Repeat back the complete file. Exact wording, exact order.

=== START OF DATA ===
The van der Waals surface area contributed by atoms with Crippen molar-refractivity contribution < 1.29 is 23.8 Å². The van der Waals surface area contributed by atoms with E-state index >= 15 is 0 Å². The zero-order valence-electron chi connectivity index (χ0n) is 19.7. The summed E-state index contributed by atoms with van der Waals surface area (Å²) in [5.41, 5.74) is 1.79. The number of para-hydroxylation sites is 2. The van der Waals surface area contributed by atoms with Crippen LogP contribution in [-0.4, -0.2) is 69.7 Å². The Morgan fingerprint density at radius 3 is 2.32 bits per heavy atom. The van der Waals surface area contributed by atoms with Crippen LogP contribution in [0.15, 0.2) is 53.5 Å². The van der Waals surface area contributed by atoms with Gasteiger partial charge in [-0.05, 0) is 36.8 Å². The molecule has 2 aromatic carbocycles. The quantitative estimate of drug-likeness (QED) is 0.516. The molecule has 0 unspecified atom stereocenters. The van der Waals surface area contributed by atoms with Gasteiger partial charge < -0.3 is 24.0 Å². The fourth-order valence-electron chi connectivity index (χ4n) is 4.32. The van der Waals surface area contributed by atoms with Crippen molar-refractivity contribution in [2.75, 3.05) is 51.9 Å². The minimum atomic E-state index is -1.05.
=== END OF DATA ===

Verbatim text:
The van der Waals surface area contributed by atoms with Crippen molar-refractivity contribution < 1.29 is 23.8 Å². The van der Waals surface area contributed by atoms with E-state index >= 15 is 0 Å². The zero-order valence-electron chi connectivity index (χ0n) is 19.7. The summed E-state index contributed by atoms with van der Waals surface area (Å²) in [5.41, 5.74) is 1.79. The number of para-hydroxylation sites is 2. The van der Waals surface area contributed by atoms with Crippen LogP contribution in [-0.4, -0.2) is 69.7 Å². The Morgan fingerprint density at radius 3 is 2.32 bits per heavy atom. The van der Waals surface area contributed by atoms with Crippen LogP contribution in [0.15, 0.2) is 53.5 Å². The van der Waals surface area contributed by atoms with Gasteiger partial charge in [-0.05, 0) is 36.8 Å². The molecule has 2 aromatic carbocycles. The quantitative estimate of drug-likeness (QED) is 0.516. The molecule has 0 unspecified atom stereocenters. The van der Waals surface area contributed by atoms with Gasteiger partial charge < -0.3 is 24.0 Å². The fourth-order valence-electron chi connectivity index (χ4n) is 4.32. The van der Waals surface area contributed by atoms with Crippen molar-refractivity contribution in [2.75, 3.05) is 51.9 Å². The minimum atomic E-state index is -1.05.